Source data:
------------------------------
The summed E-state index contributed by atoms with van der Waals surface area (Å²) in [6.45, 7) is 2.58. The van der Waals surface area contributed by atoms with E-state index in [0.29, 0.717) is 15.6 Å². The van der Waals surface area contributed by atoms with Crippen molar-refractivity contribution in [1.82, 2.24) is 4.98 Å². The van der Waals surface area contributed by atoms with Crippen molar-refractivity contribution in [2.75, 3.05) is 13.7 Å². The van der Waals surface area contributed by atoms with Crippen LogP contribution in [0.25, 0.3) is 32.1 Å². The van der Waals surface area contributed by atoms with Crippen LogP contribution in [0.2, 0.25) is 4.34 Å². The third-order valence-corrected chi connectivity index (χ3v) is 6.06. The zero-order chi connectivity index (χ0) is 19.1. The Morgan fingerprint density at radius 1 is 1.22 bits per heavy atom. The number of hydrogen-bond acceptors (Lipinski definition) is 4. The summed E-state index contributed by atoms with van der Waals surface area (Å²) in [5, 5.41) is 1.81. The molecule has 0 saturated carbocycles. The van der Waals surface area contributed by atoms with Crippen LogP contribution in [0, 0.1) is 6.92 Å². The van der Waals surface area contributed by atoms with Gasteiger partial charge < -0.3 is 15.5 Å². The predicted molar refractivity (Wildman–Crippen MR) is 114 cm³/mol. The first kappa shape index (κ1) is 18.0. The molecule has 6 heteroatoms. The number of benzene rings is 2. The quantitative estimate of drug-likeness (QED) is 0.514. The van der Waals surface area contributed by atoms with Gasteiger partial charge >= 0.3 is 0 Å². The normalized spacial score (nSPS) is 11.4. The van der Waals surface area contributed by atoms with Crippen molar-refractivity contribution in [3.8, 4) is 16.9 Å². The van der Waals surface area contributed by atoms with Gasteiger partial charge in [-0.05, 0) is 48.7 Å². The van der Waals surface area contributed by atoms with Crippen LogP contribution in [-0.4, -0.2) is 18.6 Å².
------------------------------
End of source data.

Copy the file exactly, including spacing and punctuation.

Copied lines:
The summed E-state index contributed by atoms with van der Waals surface area (Å²) in [6.45, 7) is 2.58. The van der Waals surface area contributed by atoms with E-state index in [0.29, 0.717) is 15.6 Å². The van der Waals surface area contributed by atoms with Crippen molar-refractivity contribution in [1.82, 2.24) is 4.98 Å². The van der Waals surface area contributed by atoms with Crippen molar-refractivity contribution in [2.75, 3.05) is 13.7 Å². The van der Waals surface area contributed by atoms with Crippen LogP contribution in [0.25, 0.3) is 32.1 Å². The van der Waals surface area contributed by atoms with Crippen LogP contribution in [0.2, 0.25) is 4.34 Å². The third-order valence-corrected chi connectivity index (χ3v) is 6.06. The zero-order chi connectivity index (χ0) is 19.1. The Morgan fingerprint density at radius 1 is 1.22 bits per heavy atom. The number of hydrogen-bond acceptors (Lipinski definition) is 4. The summed E-state index contributed by atoms with van der Waals surface area (Å²) in [5, 5.41) is 1.81. The molecule has 0 saturated carbocycles. The van der Waals surface area contributed by atoms with Crippen LogP contribution in [0, 0.1) is 6.92 Å². The van der Waals surface area contributed by atoms with Gasteiger partial charge < -0.3 is 15.5 Å². The predicted molar refractivity (Wildman–Crippen MR) is 114 cm³/mol. The first kappa shape index (κ1) is 18.0. The molecule has 6 heteroatoms. The number of benzene rings is 2. The quantitative estimate of drug-likeness (QED) is 0.514. The van der Waals surface area contributed by atoms with Gasteiger partial charge >= 0.3 is 0 Å². The normalized spacial score (nSPS) is 11.4. The van der Waals surface area contributed by atoms with Crippen molar-refractivity contribution in [3.8, 4) is 16.9 Å². The van der Waals surface area contributed by atoms with Gasteiger partial charge in [-0.05, 0) is 48.7 Å². The van der Waals surface area contributed by atoms with Crippen LogP contribution in [-0.4, -0.2) is 18.6 Å².